Catena Nova

[Where the Ascension is celebrated on Sunday, please refer to the entry for the Seventh Sunday of Easter]


Cloudy. . .With Some Sun

            They saw the cloud before: the cloud which took him from their sight the day he ascended into heaven (I).  It was also there the day he was transfigured when a cloud appeared and covered them (Mk. 9:7). Both clouds appeared on a mountain.  The first one hid Jesus for just a while.  But this one keeps him hidden, until he comes again.

            Two men were there the other time the cloud appeared: Moses and Elijah. There are two angels here today: dressed in white garments (I).  But like the cloud, they’re different too.  They’re more like the pair Luke told us about in the empty tomb, Easter morning.  You remember: the ones who asked, Why do you seek the living among the dead? (Lk. 24:5)  Though their question today betrays the same impatience: Men of Galilee, why are you standing there looking at the sky?  This Jesus who has been taken up from you into heaven will return in the same way as you have seen him going into heaven (I).

            And there’s one final difference between then and now. Jesus came down the mountain of transfigura­tion to face death.  According to Luke, that was the topic of conversation with Moses and Elijah: they were speaking of his departure which he was about to accomplish at Jersualem (Lk. 9:31).  Today, however, it’s the disciples who make for Jerusalem -- and their own share in the Lord’s passion.  Glory, for the time being, will be obscure: like the cloud that took him from their sight.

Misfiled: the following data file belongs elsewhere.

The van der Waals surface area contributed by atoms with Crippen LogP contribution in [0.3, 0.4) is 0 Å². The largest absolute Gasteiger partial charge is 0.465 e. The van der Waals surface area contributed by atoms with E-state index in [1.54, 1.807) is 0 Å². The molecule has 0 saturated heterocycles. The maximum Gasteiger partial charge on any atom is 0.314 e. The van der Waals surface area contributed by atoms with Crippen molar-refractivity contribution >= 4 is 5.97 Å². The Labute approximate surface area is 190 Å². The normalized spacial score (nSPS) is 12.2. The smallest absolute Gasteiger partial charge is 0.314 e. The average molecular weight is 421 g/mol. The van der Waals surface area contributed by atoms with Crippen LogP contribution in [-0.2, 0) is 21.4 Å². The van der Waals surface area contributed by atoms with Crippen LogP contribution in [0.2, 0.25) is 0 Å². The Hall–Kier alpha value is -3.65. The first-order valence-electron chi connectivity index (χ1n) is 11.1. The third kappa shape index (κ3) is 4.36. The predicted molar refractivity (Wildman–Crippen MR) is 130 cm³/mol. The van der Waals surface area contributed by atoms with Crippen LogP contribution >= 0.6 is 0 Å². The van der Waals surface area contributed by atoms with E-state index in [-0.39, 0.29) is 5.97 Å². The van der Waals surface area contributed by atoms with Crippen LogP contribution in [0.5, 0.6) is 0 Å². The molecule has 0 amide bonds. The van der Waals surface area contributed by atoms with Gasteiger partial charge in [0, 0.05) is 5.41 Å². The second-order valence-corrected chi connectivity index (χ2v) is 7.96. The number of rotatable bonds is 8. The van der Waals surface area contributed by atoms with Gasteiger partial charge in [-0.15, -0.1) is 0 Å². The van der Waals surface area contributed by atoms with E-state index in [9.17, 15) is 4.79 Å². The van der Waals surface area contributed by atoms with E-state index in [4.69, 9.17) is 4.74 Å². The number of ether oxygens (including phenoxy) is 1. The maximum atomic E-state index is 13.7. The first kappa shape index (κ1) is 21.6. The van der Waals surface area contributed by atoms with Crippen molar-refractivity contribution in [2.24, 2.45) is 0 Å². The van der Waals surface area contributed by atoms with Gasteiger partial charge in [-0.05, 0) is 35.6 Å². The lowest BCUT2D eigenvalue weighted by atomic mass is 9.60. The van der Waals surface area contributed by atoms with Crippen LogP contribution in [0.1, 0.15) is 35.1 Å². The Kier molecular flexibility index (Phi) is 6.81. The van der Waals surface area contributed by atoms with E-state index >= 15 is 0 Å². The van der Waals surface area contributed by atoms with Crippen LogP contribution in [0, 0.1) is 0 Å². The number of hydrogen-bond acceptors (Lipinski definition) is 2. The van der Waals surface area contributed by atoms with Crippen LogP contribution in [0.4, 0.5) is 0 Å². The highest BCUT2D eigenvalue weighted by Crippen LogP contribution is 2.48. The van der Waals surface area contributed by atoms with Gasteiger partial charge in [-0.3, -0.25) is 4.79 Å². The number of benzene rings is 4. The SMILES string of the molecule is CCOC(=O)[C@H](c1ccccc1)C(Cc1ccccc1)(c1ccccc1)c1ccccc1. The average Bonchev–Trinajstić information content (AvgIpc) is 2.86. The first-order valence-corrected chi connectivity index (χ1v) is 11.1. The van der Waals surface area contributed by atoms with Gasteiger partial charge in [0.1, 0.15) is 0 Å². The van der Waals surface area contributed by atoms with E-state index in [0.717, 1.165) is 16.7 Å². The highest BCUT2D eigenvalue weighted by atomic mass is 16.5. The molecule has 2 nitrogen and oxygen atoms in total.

So the two mountains -- of the transfiguration and of the ascension -- with their different clouds remind us of an important truth: how God, at one time, appears, oh so present, and at other times, oh so absent.  How, at one time, we sense God’s presence surrounding us with dazzling light, and at another, God’s absence, shrouding us like thick fog.

            Meaning the cloud of transfigura­tion is a cloud of presence.  Like the one which led the Hebrews in the desert; or the one that fell on the tent where Moses conversed with God face to face; or like the cloud of God’s glory which filled the ancient temple: all signs of God’s presence: Clouds that reveal more than they hide: Clouds from which God’s voice is heard.

            But the cloud of ascension is a cloud of absence: A cloud that hides more than it reveals. Like the cloud that fell on Mt. Sinai when God made covenant with Israel, this cloud shields from view. And though Jesus continues to work with us, with signs that accompany those who believe (cf. G) -- well, they’re just that -- signs --  and we have no clear proof of his presence.  So the most we can say is this cloud of ascension signals him present-in-absence, present in mystery.

            Which is why the Lord’s ascension is a bittersweet feast: with the future and the present, glory and humility, freedom and captivity, all mixed togeth­er:  For, yes, we have hope of a future day, when we will attain the full stature of Christ (II) -- yet for now we must live from day to day:  leading a life worthy of the calling to which [we] have been called (cf. II): the future and the present mixed together.

            And yes, we bask in glory today, for the Lord Jesus has been taken up into heaven and [sits] at the right hand of God (G) -- yet we must live beneath the heavens: with all humility and gentleness, with patience, bearing with one another (II): glory and humility mixed together.

            And surely, we know Christ ascended on high [to] make captivity itself a captive -- yet we sometimes live in the lower parts of the earth (II) which hold us in bondage: freedom and captivity mixed together.